Do something smart, not just something mobile

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Mobile ad buying vs. traditional online
While mobile ad buying resembles traditional online ad buying in many ways, there are also important differences. Tracking is a perfect example. With online advertising, buyers expect certain key pieces of data to make their decisions, such as the number of unique visitors, whether and how many times they return, time spent on site, how deep into the site they went, etc. These are enabled by persistent cookies that uniquely identify an individual.

By contrast, most mobile phones can not use cookies, and due to the way the wireless carriers have set up their gateways to the mobile web, it is not possible to acquire a unique IP address or mobile number. Instead, hits to a mobile site only appear to be from the originating carrier. There may be some primitive web browser and same-session information, such as the pages visited or how long they stayed; however, a consumer re-visiting a site will look like two separate users. So online buying assumptions can not quite apply.
There are some clever ways to tag and track consumers, such as having consumers sign-in to a portal or embedding users' mobile numbers into the URLs, resulting in a user-specific version of the mobile site. But most mobile sites and mobile ad networks can't and don't take advantage of this. Even Google has a prominent disclaimer in its mobile advertising FAQ, stating that it cannot track any details beyond simple counts of hits, and can't track click-to-call at all.

Pricing and tracking
From a financial standpoint, the basic pricing models are different as well, with most mobile ad networks using a throwback to past strategies. While leading online ad networks have moved towards pay-for-performance revenue models, where advertisers only pay when consumers click on their placements (CPC, or cost-per-click), the prominent mobile ad networks charge based on number of impressions served (CPMs, or cost-per-thousand impressions). CPMs were used in the early days of banner ads, where advertisers paid for impressions whether or not the user clicked.

In the case of mobile, the number of impressions could be highly variable (depending on how consumers use their phones), not to mention any engagement or even seeing the mobile ad at all. Another approach is more of a sponsorship model, with prominent placement on the "carrier deck," which is the homepage on a phone when the user first launches the browser. However, many of these deals are done as "one-offs" or "pilots" with varying price tags. With no consistency across vendors or even carrier decks, mobile advertising's arbitrary pricing is like the wild west compared to the online ad networks where market forces actually determine cost and placement (e.g., Google Adwords' auction style system).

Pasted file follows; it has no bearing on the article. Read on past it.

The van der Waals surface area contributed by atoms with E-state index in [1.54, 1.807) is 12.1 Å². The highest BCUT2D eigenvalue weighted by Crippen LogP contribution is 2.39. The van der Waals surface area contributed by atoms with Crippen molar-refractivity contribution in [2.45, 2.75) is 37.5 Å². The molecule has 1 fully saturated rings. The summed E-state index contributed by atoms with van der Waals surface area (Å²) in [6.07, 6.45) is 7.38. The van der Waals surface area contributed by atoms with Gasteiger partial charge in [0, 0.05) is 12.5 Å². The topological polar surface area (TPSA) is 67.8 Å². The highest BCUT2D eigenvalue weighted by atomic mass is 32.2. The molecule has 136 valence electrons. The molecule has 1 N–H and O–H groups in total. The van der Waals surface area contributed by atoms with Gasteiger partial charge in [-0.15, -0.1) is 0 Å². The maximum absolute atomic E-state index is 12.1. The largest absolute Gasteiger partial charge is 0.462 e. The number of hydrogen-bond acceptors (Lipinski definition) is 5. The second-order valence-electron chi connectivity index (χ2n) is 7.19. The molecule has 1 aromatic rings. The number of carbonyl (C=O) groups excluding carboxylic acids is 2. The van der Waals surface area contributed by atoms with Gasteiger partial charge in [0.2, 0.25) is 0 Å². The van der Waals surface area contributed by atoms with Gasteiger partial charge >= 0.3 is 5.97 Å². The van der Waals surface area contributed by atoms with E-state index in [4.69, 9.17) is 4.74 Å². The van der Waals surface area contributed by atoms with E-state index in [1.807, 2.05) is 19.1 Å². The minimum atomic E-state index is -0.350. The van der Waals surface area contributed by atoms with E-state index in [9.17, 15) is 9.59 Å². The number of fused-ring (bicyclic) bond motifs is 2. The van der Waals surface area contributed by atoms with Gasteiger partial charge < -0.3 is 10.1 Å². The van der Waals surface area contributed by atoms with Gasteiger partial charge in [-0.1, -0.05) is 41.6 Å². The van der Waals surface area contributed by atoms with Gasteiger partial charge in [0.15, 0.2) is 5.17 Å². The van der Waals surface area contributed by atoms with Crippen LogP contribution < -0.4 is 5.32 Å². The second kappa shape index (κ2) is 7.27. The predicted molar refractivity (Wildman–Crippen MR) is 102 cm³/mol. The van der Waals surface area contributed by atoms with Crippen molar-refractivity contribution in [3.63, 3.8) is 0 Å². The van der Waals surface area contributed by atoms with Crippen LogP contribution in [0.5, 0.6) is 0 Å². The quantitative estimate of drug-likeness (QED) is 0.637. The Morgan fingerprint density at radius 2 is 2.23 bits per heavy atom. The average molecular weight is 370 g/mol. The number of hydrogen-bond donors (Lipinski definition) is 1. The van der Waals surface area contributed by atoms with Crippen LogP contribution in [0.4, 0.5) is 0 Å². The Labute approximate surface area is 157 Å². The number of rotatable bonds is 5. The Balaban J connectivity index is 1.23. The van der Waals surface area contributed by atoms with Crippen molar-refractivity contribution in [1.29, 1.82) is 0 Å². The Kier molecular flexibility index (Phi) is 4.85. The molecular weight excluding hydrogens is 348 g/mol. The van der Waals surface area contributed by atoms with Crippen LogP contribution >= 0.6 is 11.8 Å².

Tips for mobile ad planning and buying

  • Do use browser sniffers to deliver the right version of the site (mobile vs. traditional) and Do give consumers a choice. If they are accessing the site with a smartphone and prefer the full version of the website, let them have an easy way to switch. Google does it and so should you -- "classic view | mobile view."

  • Do draw information from the same source as your full website. Recently, the Food Network launched its own mobile site. While in theory it should let mobile consumers search the company's vast database of recipes, say from the grocery store, the site instead offers a search of a significantly pruned-down recipe list. So matching the online recipe a consumer found at home to a mobile shopping list may not be possible, and therefore frustrating. There is no technical reason for this, and it may have duplicated existing processes by creating a second database, all to the detriment of the user.

  • Do ask your mobile ad network rep any questions you have, and don't make assumptions about their capabilities. You now understand that it is difficult to track individual consumers on mobile, so when presented with a staggering number of "uniques," challenge the statement. It is your first red flag that something is not right. Also, understand precisely where you are buying, as impressions on low-traffic niche sites may cost you the same as on premier sites with network buys. Since the magnitude of reach on mobile can vary greatly, you may end up with an under-performing ad placement.

Without specifically addressing the mobile ad world as a different animal from that of traditional online, buyers can use the wrong assumptions and criteria to make their decisions. Or worse, they could regurgitate the seller’s incorrect statements and accidentally mislead their own clients. Mobile is a powerful medium for brands to get in the flow of a consumer's everyday life. But it is essential to understand the needs of a consumer in this environment and the true fundamental analytics to make good buys. The days to just "do something mobile" are over. Money can be spent well to enable marketers to excel in smart mobile.

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Jordan Greene is principal/mobile media at Mella Media.